“To emphasize the universal character of the Church, the sacred college should be internationalized by spreading its membership more evenly, while the number of Italian cardinals needs to be reduced drastically. The international character of the Roman curia as a whole should be promoted. Next, the so-called ‘loca cardinalitia’ must be abolished. Only real princes of the Church, known for their outstanding qualities, should be raised to the scarlet: that is, learned, pious and zealous men, who know the world, are experienced, well-informed and therefore able to act as real counsel to the pope.”

You can read more here

Pádraig McCarthy

8 Responses

  1. Eddie Finnegan

    Tanti ringraziamenti, Patrizio.
    Now who said Latin was a dead language? If they’d set that piece as a Gregorian Responsorial Psalm and handed it to John McCormack instead of the Panis Angelicus in 1932, the world would have been so enlightened these past eighty years that only Irish or Canadian women might apply for episcopal, cardinalatial or papal vacancies.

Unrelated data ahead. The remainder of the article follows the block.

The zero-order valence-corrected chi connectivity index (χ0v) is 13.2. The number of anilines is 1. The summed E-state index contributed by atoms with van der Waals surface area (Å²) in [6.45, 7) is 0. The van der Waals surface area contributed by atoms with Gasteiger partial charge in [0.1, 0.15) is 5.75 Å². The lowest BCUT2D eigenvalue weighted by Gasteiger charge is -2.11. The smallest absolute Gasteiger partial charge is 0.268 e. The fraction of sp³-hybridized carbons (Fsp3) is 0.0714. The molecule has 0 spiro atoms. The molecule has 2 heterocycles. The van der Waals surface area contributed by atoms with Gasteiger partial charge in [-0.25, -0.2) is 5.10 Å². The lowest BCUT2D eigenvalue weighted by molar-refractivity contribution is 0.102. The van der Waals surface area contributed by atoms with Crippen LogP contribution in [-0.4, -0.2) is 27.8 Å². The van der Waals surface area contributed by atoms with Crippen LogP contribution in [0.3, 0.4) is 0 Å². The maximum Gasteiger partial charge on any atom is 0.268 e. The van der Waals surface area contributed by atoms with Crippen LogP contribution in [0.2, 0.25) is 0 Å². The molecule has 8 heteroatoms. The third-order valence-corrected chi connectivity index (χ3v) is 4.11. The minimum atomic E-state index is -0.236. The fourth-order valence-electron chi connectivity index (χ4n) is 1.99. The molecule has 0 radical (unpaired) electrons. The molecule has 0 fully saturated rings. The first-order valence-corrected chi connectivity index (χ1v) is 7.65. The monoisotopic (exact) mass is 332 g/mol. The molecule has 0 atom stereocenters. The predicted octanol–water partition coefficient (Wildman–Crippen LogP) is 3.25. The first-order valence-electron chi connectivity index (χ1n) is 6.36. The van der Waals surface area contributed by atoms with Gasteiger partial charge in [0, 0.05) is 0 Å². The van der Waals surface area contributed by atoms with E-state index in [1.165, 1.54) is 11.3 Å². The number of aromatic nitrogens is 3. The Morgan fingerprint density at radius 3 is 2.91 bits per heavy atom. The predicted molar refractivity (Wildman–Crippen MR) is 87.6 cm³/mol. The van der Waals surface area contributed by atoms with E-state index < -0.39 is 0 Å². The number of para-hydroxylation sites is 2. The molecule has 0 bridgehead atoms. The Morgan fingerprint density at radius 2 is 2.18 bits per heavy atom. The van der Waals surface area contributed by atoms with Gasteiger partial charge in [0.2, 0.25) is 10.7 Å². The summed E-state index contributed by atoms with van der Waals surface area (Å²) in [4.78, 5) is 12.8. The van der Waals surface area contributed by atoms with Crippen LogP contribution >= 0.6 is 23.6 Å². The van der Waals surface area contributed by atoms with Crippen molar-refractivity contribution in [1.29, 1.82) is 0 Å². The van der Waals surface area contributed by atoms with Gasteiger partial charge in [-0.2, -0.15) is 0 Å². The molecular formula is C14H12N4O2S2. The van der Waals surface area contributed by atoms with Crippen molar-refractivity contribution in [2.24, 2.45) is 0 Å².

And as for those ‘loca cardinalitia’ that they didn’t manage to abolish, the phrase should really mean ‘crazy cardinals’ in dynamic equivalence. Unfortunately, it probably just means that if a red biretta doesn’t wing its way to Drumcondra in the next wee while, then the latest Marti(a)n primate will probably pick one up by 2015 – just to ease that barometric pressure over Armagh’s hills and green vallelys. 🙂

  2. Mary O Vallely

    “The problem is aggravated by the Holy See’s tendency to appoint only obedient and complacent prelates.”
    We can smile at this because it is so sadly true, in the main. Obedience to the Gospels is often punished; obedience to the Magisterium is rewarded. Has anything changed much in the 82 years since that report was written? (That’s the average life span of a cardinal.) Ah but we’re slow learners, aren’t we? How does anyone learn though without allowing oneself to be challenged? I see they’re canonising JP II in October, the man who was a great advocate of the ‘No Discussion, never, never, never,’ policy. He had some very fine qualities but I would rather see the likes of Dorothy Day and Oscar Romero canonised first. I also do not understand why we need “miracles” to tell us whether a person lived a saintly life but that’s for another thread some day.

  3. Bob Schwiderski

    Here’s a shocking list of 228 accused clerics, nuns and staff

  4. Pól Ó Duibhir